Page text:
Both drives offer read speeds of up to 540MB/s and sequential writes of up to 520MB/s, which means theoretically you could fill just one of those Terrabytes in just 33 minutes and 37 seconds if you've got huge amounts of data to store at once.

    Of course, writing huge amounts of data to a drive at once can severely reduce it's lifespan. However, Satoshi Miki, CEO of Fixstars, commented: "The Fixstars SSD series has been highly regarded for their distinct reliability on steady read/write performance that lasts over time." To this end the drives are temperature-controlled to reduce the amount of heat typically generated when a drive is put under heavy load, preventing heat damage; while the drives offer an optional high durability mode that allows users to cut the storage in half in return for a claimed three times the longevity (so you end up with just 6.5TB usable space, but it will live far longer).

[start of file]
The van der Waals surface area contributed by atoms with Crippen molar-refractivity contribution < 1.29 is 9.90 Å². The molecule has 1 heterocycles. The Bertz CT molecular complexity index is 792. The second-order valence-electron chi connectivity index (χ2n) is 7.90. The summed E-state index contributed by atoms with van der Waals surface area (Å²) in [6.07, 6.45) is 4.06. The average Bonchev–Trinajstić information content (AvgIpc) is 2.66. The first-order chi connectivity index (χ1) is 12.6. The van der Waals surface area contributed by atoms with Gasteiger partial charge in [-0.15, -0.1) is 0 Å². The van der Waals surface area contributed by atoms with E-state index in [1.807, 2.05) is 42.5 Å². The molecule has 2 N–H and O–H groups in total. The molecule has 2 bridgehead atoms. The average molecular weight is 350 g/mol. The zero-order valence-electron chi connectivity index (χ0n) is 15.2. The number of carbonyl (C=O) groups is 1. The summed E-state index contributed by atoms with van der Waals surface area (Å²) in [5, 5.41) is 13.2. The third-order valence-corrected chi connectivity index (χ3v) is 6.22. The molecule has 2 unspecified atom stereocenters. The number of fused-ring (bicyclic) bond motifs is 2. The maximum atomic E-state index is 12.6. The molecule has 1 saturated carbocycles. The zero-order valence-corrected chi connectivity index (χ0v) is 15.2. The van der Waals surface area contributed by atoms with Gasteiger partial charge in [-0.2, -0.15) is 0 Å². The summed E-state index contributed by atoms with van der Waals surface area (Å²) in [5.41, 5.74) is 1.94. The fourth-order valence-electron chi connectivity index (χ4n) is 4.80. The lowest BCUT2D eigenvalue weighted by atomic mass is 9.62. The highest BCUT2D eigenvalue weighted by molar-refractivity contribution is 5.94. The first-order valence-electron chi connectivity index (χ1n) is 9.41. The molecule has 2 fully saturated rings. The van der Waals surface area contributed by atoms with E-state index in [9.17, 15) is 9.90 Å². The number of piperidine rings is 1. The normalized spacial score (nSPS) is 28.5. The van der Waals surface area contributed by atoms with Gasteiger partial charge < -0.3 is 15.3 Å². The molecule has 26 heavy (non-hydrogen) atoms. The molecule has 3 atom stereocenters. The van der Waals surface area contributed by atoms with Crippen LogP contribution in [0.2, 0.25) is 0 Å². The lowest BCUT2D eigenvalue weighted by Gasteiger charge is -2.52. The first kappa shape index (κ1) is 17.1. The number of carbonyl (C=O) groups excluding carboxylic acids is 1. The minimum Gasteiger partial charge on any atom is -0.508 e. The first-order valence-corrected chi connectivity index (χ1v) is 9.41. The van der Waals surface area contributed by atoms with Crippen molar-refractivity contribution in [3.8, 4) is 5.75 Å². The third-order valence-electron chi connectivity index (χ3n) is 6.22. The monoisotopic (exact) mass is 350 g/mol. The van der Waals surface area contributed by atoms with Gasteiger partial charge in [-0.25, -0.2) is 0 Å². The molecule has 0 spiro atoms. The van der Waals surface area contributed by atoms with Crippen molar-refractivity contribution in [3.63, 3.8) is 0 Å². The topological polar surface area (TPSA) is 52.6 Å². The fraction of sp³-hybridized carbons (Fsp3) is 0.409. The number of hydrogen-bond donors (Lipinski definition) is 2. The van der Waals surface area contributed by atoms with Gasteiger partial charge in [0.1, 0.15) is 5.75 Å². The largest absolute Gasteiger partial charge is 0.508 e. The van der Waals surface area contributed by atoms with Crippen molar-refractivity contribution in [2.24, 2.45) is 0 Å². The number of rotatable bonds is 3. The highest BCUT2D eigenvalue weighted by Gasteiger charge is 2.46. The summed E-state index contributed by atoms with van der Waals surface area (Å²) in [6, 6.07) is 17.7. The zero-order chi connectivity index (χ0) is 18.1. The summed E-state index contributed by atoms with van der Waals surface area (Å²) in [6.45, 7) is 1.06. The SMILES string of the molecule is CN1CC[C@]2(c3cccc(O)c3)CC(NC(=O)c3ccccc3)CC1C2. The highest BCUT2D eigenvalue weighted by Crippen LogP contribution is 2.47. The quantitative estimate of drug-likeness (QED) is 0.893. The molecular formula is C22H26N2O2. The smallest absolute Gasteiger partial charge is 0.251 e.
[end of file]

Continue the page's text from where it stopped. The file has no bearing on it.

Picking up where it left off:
Naturally, a drive like this is going to be expensive; and the target market for this high-capacity SSD is more tailored towards the enterprise; and for tasks such as heavy-duty video processing. The SSD-13000M's expected retail price in America, where it launches by the end of Febuary 2016, is an eye-watering $13,000 – that's a grand a Terrabyte! This equates to about £9,000 for us British folk, although everything Hardware tends to command a higher premium when it reaches these shores, so take that estimate with a pinch of salt – especially as prices and availability outside the US are yet to be confirmed.